Thursday, September 3, 2009

Fiscal Sociology: The Workshop

We've previously noticed the appearance of The New Fiscal Sociology, a collection of essays. Now its editors announce a "call for participants" for a workshop on the subject to be held in conjunction with the Social Science History Association this November in Long Beach, California. Here it is:
In recent years, scholars from a variety of disciplines have embarked on an innovative wave of multidisciplinary research on the social and historical sources and consequences of taxation. We invite interested graduate students from history, law, and the social sciences to participate in a one-day workshop on this “new fiscal sociology.” Students will read and discuss classic and contemporary essays that trace fundamental connections between tax institutions and macro-historical phenomena – wars, racial boundaries, religious traditions, gender regimes, labor systems, and more. Workshop participants will also have the option to present and discuss their own dissertation or pre-dissertation research.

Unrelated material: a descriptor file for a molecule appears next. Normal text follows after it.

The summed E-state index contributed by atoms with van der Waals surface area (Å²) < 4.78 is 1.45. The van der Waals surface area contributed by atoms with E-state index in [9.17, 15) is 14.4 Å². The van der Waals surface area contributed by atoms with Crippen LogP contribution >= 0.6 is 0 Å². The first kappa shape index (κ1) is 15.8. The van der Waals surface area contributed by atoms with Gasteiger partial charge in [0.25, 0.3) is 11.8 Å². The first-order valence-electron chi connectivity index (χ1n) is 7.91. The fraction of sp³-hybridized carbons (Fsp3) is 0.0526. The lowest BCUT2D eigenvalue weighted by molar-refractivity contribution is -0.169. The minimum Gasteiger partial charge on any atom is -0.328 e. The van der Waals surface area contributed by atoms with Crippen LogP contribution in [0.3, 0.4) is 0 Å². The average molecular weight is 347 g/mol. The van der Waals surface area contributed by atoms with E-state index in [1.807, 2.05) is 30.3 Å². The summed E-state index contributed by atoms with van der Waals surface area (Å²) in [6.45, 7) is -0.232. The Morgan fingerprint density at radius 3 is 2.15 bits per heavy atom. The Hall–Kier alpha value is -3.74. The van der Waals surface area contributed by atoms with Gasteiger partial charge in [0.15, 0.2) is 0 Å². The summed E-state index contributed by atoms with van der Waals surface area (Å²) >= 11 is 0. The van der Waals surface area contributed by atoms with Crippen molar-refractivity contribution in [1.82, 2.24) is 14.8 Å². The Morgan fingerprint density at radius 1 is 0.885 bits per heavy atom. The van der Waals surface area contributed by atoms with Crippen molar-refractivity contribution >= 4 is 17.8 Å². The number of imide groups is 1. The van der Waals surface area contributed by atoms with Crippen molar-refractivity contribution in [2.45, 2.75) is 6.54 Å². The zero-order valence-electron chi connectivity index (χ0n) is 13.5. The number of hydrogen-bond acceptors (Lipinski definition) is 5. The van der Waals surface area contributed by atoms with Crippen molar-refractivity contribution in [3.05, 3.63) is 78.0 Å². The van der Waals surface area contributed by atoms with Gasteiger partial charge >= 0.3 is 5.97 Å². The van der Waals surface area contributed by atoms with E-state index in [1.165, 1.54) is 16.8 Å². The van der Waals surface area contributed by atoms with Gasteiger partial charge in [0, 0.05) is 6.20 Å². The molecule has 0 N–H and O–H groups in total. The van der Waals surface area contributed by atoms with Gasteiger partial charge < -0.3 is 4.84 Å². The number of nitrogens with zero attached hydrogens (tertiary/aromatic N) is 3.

The workshop will be held on Wednesday, November 11 in Long Beach, California, in conjunction with the annual meetings of the Social Science History Association (SSHA), and interested students will have a chance to present their own work on Thursday, November 12 as part of the SSHA conference. Space is limited. Small housing and travel stipends will be provided for a limited number of applicants under a grant from the National Science Foundation. Applicants should submit a CV and a paragraph explaining their interest in this workshop, and (if applicable) a draft of a research paper that they would be willing to present at the SSHA. Preference will be given to students who also submit conference papers, but we encourage applications from all students interested in the workshop, including those at early stages of their graduate career. Submit materials via e-mail to Monica Prasad, Department of Sociology, Northwestern University (; Ajay Mehrotra, Maurer School of Law, Indiana University – Bloomington (; and Isaac Martin, Department of Sociology, University of California – San Diego (, no later than September 30, 2009.

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